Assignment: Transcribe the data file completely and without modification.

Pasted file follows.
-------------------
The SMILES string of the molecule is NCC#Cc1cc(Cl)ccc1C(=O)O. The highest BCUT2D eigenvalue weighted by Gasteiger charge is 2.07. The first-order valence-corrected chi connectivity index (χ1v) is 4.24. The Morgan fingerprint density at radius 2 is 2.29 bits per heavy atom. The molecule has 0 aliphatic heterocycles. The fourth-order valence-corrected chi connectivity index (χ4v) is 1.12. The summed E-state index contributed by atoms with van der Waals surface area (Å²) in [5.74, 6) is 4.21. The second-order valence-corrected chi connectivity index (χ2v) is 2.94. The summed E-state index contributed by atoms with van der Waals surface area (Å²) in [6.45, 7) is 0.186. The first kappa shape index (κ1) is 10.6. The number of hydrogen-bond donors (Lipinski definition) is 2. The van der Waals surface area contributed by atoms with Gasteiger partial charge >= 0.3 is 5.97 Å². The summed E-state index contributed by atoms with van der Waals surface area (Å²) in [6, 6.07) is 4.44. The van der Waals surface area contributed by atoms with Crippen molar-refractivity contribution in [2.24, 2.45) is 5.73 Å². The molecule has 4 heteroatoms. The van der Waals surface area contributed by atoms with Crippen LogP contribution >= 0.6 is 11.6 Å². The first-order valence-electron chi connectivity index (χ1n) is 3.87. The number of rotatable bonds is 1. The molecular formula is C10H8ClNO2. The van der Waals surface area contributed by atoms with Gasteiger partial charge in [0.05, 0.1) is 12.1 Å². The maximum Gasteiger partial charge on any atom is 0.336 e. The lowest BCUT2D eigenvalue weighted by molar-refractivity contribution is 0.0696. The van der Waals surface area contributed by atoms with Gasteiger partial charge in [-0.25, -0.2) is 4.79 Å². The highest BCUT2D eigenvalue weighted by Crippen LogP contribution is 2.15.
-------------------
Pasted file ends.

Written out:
The SMILES string of the molecule is NCC#Cc1cc(Cl)ccc1C(=O)O. The highest BCUT2D eigenvalue weighted by Gasteiger charge is 2.07. The first-order valence-corrected chi connectivity index (χ1v) is 4.24. The Morgan fingerprint density at radius 2 is 2.29 bits per heavy atom. The molecule has 0 aliphatic heterocycles. The fourth-order valence-corrected chi connectivity index (χ4v) is 1.12. The summed E-state index contributed by atoms with van der Waals surface area (Å²) in [5.74, 6) is 4.21. The second-order valence-corrected chi connectivity index (χ2v) is 2.94. The summed E-state index contributed by atoms with van der Waals surface area (Å²) in [6.45, 7) is 0.186. The first kappa shape index (κ1) is 10.6. The number of hydrogen-bond donors (Lipinski definition) is 2. The van der Waals surface area contributed by atoms with Gasteiger partial charge >= 0.3 is 5.97 Å². The summed E-state index contributed by atoms with van der Waals surface area (Å²) in [6, 6.07) is 4.44. The van der Waals surface area contributed by atoms with Crippen molar-refractivity contribution in [2.24, 2.45) is 5.73 Å². The molecule has 4 heteroatoms. The van der Waals surface area contributed by atoms with Crippen LogP contribution >= 0.6 is 11.6 Å². The first-order valence-electron chi connectivity index (χ1n) is 3.87. The number of rotatable bonds is 1. The molecular formula is C10H8ClNO2. The van der Waals surface area contributed by atoms with Gasteiger partial charge in [0.05, 0.1) is 12.1 Å². The maximum Gasteiger partial charge on any atom is 0.336 e. The lowest BCUT2D eigenvalue weighted by molar-refractivity contribution is 0.0696. The van der Waals surface area contributed by atoms with Gasteiger partial charge in [-0.25, -0.2) is 4.79 Å². The highest BCUT2D eigenvalue weighted by Crippen LogP contribution is 2.15.